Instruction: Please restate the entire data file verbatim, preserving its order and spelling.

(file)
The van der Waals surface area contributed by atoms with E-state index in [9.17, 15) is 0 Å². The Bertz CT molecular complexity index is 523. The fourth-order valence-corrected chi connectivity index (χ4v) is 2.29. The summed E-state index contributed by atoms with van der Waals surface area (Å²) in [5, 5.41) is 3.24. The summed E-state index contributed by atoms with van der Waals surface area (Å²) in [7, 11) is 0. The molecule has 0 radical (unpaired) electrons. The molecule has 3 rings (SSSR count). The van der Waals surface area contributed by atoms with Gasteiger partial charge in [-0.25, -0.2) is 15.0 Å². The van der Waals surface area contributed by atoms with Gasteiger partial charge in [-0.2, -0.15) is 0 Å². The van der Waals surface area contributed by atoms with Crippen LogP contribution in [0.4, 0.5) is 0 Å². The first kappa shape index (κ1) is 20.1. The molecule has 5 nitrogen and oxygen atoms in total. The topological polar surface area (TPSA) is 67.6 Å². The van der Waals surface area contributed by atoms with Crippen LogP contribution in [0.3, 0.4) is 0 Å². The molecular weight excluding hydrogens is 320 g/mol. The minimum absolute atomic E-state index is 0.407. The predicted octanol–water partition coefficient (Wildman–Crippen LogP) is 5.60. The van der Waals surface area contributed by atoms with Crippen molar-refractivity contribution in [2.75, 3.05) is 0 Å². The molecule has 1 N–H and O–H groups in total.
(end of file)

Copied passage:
The van der Waals surface area contributed by atoms with E-state index in [9.17, 15) is 0 Å². The Bertz CT molecular complexity index is 523. The fourth-order valence-corrected chi connectivity index (χ4v) is 2.29. The summed E-state index contributed by atoms with van der Waals surface area (Å²) in [5, 5.41) is 3.24. The summed E-state index contributed by atoms with van der Waals surface area (Å²) in [7, 11) is 0. The molecule has 0 radical (unpaired) electrons. The molecule has 3 rings (SSSR count). The van der Waals surface area contributed by atoms with Gasteiger partial charge in [-0.25, -0.2) is 15.0 Å². The van der Waals surface area contributed by atoms with Gasteiger partial charge in [-0.2, -0.15) is 0 Å². The van der Waals surface area contributed by atoms with Crippen LogP contribution in [0.4, 0.5) is 0 Å². The first kappa shape index (κ1) is 20.1. The molecule has 5 nitrogen and oxygen atoms in total. The topological polar surface area (TPSA) is 67.6 Å². The van der Waals surface area contributed by atoms with Crippen LogP contribution in [0.3, 0.4) is 0 Å². The molecular weight excluding hydrogens is 320 g/mol. The minimum absolute atomic E-state index is 0.407. The predicted octanol–water partition coefficient (Wildman–Crippen LogP) is 5.60. The van der Waals surface area contributed by atoms with Crippen molar-refractivity contribution in [2.75, 3.05) is 0 Å². The molecule has 1 N–H and O–H groups in total.